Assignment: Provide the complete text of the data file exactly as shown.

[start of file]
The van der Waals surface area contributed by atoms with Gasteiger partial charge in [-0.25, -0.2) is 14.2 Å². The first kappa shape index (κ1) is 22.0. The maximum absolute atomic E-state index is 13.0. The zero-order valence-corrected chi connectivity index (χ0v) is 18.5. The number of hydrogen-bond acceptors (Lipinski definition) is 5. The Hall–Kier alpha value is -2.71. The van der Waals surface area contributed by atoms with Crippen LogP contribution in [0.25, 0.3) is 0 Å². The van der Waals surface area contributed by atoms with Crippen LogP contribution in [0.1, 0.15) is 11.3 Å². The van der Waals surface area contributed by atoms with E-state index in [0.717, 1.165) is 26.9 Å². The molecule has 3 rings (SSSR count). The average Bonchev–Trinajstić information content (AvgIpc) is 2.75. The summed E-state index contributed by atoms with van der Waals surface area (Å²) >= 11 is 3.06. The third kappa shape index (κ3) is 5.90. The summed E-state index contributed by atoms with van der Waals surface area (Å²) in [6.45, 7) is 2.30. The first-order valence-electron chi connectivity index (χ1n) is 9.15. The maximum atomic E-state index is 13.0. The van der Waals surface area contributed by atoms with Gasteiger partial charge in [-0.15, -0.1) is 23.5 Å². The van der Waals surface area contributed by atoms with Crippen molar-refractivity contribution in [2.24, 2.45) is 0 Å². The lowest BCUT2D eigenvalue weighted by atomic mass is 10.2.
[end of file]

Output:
The van der Waals surface area contributed by atoms with Gasteiger partial charge in [-0.25, -0.2) is 14.2 Å². The first kappa shape index (κ1) is 22.0. The maximum absolute atomic E-state index is 13.0. The zero-order valence-corrected chi connectivity index (χ0v) is 18.5. The number of hydrogen-bond acceptors (Lipinski definition) is 5. The Hall–Kier alpha value is -2.71. The van der Waals surface area contributed by atoms with Crippen LogP contribution in [0.25, 0.3) is 0 Å². The van der Waals surface area contributed by atoms with Crippen LogP contribution in [0.1, 0.15) is 11.3 Å². The van der Waals surface area contributed by atoms with E-state index in [0.717, 1.165) is 26.9 Å². The molecule has 3 rings (SSSR count). The average Bonchev–Trinajstić information content (AvgIpc) is 2.75. The summed E-state index contributed by atoms with van der Waals surface area (Å²) >= 11 is 3.06. The third kappa shape index (κ3) is 5.90. The summed E-state index contributed by atoms with van der Waals surface area (Å²) in [6.45, 7) is 2.30. The first-order valence-electron chi connectivity index (χ1n) is 9.15. The maximum atomic E-state index is 13.0. The van der Waals surface area contributed by atoms with Gasteiger partial charge in [-0.15, -0.1) is 23.5 Å². The van der Waals surface area contributed by atoms with Crippen molar-refractivity contribution in [2.24, 2.45) is 0 Å². The lowest BCUT2D eigenvalue weighted by atomic mass is 10.2.